Why This Matters


    Christianity is truly a worldwide religion. The Pew Research Center counts 2.3 billion Christians worldwide, and many of these people are members of churches or congregations that need leaders.


    Religious groups need more leaders, with clergy job growth estimated to exceed 7.5% through 2026. In addition to these new positions, many current positions will become available as clergy members retire.


    A Master’s in Ministry can lead to careers in or outside religious organizations. Trained religious leaders also work for hospitals, home healthcare services, nonprofits, elementary and secondary schools, and other organizations.

Our Research

We looked at many Master’s in Ministry degree programs, including both Master of Arts (MA) and Master of Divinity (MDiv) degrees. Our list contains online, traditional, and hybrid program options to provide flexibility.

Every program listed has regional or national accreditation, if not both. The two main national accrediting bodies are the Association of Theological Schools’ Commission on Accrediting (ATS) and the Association for Biblical Higher Education (ABHE).

We evaluated each program on the basis of flexibility, faculty, course strength, cost, and reputation. Then we calculated the Intelligent Score for each program on a scale from 0 to 100. For a more extensive explanation, check out Our Ranking Methodology.

  • 68 hours to write this article
  • 160 universities and colleges we assessed
  • 397 education programs we compared

The Top 50 Master’s in Ministry Degree Programs

Best Master's in Ministry Degree Programs
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What You Should Know About This Degree

To become part of the clergy in most denominations, you must be ordained. Ordination requirements vary by denomination, but the standard ministry degree for ordination is generally an MDiv. An MA degree may not include enough practical coursework to qualify you for ordination. Check your denomination’s ordination requirements before enrolling, and choose a degree program accordingly.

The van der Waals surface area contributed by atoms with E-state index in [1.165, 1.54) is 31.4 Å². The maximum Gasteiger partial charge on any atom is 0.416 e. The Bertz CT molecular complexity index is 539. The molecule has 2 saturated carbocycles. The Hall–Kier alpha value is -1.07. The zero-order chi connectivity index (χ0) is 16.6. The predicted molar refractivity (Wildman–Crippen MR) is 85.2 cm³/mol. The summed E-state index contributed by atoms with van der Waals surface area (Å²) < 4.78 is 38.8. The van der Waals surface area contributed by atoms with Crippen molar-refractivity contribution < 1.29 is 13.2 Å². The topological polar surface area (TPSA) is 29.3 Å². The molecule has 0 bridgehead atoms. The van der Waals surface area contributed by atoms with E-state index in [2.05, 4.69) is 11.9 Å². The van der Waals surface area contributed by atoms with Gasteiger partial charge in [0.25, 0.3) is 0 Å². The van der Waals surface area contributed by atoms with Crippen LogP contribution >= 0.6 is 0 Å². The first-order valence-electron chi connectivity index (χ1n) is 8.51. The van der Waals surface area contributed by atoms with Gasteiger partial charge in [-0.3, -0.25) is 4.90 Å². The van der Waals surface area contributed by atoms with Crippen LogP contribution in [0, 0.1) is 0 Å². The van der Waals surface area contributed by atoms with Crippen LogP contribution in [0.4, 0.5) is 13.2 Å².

Both MA and MDiv ministry degrees are offered by multiple institutions. You may choose to study at a secular school, a broadly religious school, or a school that has a specific denominational affiliation. Whatever school you choose, confirm that its perspective is compatible with your personal religious beliefs.

Many MDiv programs have an in-person experiential component, and MA programs sometimes do too. You should be prepared to complete an in-person requirement even if you enroll in an online program, and you’ll want to make sure your schedule allows for the hours needed to do this part of a program.

No matter where you ultimately find a job, working in ministry generally requires maintaining a high moral standard and working closely with others. Before pursuing this type of career, consider your own aptitudes and interests to ensure that they’ll meld well with the demands of being a religious leader.

What’s Next?

Consider these questions as you evaluate different Master’s in Ministry degree options further:

  • Am I eligible for this program? Most Master’s in Ministry degrees require applicants to first complete a bachelor’s degree, but the bachelor’s can usually be in any subject. You’ll likely also have to furnish a statement that details your religious path and beliefs.
  • How long does it take to complete this degree? MA degrees generally take two years to complete, and MDiv degrees usually require three years. These estimates are based on full-time study, and attending part-time will extend the length of a program.

When you have a short list of potential programs, find out what application materials are required and the deadline for submission. You can get this information from a program’s website or by contacting the program directly.

Also consider how you’ll cover tuition costs for a degree. Ask programs about financial aid and scholarships. You might also get tuition reimbursement from an employer or a grant from your religious community.